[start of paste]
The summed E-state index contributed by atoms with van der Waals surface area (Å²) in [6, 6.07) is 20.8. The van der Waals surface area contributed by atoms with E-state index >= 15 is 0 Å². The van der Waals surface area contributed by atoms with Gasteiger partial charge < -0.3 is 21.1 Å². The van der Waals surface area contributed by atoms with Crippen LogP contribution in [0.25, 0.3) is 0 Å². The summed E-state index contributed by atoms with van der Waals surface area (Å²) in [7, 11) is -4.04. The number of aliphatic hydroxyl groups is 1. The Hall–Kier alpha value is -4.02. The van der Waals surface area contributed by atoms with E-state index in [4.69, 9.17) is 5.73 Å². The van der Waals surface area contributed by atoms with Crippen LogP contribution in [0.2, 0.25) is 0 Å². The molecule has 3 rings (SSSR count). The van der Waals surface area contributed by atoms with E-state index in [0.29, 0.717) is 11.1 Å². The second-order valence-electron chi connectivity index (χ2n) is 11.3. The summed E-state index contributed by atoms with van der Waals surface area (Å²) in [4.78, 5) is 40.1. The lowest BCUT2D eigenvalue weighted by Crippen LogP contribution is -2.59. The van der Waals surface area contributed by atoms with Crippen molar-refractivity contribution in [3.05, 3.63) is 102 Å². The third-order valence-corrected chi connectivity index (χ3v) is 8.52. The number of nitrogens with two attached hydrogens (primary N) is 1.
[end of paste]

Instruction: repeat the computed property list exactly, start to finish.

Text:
The summed E-state index contributed by atoms with van der Waals surface area (Å²) in [6, 6.07) is 20.8. The van der Waals surface area contributed by atoms with E-state index >= 15 is 0 Å². The van der Waals surface area contributed by atoms with Gasteiger partial charge < -0.3 is 21.1 Å². The van der Waals surface area contributed by atoms with Crippen LogP contribution in [0.25, 0.3) is 0 Å². The summed E-state index contributed by atoms with van der Waals surface area (Å²) in [7, 11) is -4.04. The number of aliphatic hydroxyl groups is 1. The Hall–Kier alpha value is -4.02. The van der Waals surface area contributed by atoms with E-state index in [4.69, 9.17) is 5.73 Å². The van der Waals surface area contributed by atoms with Crippen LogP contribution in [0.2, 0.25) is 0 Å². The molecule has 3 rings (SSSR count). The van der Waals surface area contributed by atoms with E-state index in [0.29, 0.717) is 11.1 Å². The second-order valence-electron chi connectivity index (χ2n) is 11.3. The summed E-state index contributed by atoms with van der Waals surface area (Å²) in [4.78, 5) is 40.1. The lowest BCUT2D eigenvalue weighted by Crippen LogP contribution is -2.59. The van der Waals surface area contributed by atoms with Crippen molar-refractivity contribution in [3.05, 3.63) is 102 Å². The third-order valence-corrected chi connectivity index (χ3v) is 8.52. The number of nitrogens with two attached hydrogens (primary N) is 1.